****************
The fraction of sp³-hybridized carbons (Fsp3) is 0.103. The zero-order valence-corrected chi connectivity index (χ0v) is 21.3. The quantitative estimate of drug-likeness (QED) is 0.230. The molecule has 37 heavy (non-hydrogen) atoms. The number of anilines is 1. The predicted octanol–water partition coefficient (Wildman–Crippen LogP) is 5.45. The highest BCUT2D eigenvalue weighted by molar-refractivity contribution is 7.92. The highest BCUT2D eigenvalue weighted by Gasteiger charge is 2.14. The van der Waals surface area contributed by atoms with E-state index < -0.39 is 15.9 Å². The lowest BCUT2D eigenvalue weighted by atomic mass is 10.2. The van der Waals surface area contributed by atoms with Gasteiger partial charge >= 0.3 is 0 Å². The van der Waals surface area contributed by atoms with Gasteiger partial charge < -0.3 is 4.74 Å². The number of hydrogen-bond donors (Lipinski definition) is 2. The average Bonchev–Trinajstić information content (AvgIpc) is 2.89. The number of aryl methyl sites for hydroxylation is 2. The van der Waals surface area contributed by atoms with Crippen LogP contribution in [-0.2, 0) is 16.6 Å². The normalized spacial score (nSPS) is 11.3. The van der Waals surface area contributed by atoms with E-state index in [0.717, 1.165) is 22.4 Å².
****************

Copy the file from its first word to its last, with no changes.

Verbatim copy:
The fraction of sp³-hybridized carbons (Fsp3) is 0.103. The zero-order valence-corrected chi connectivity index (χ0v) is 21.3. The quantitative estimate of drug-likeness (QED) is 0.230. The molecule has 37 heavy (non-hydrogen) atoms. The number of anilines is 1. The predicted octanol–water partition coefficient (Wildman–Crippen LogP) is 5.45. The highest BCUT2D eigenvalue weighted by molar-refractivity contribution is 7.92. The highest BCUT2D eigenvalue weighted by Gasteiger charge is 2.14. The van der Waals surface area contributed by atoms with E-state index < -0.39 is 15.9 Å². The lowest BCUT2D eigenvalue weighted by atomic mass is 10.2. The van der Waals surface area contributed by atoms with Gasteiger partial charge >= 0.3 is 0 Å². The van der Waals surface area contributed by atoms with Gasteiger partial charge < -0.3 is 4.74 Å². The number of hydrogen-bond donors (Lipinski definition) is 2. The average Bonchev–Trinajstić information content (AvgIpc) is 2.89. The number of aryl methyl sites for hydroxylation is 2. The van der Waals surface area contributed by atoms with Crippen LogP contribution in [-0.2, 0) is 16.6 Å². The normalized spacial score (nSPS) is 11.3. The van der Waals surface area contributed by atoms with E-state index in [0.717, 1.165) is 22.4 Å².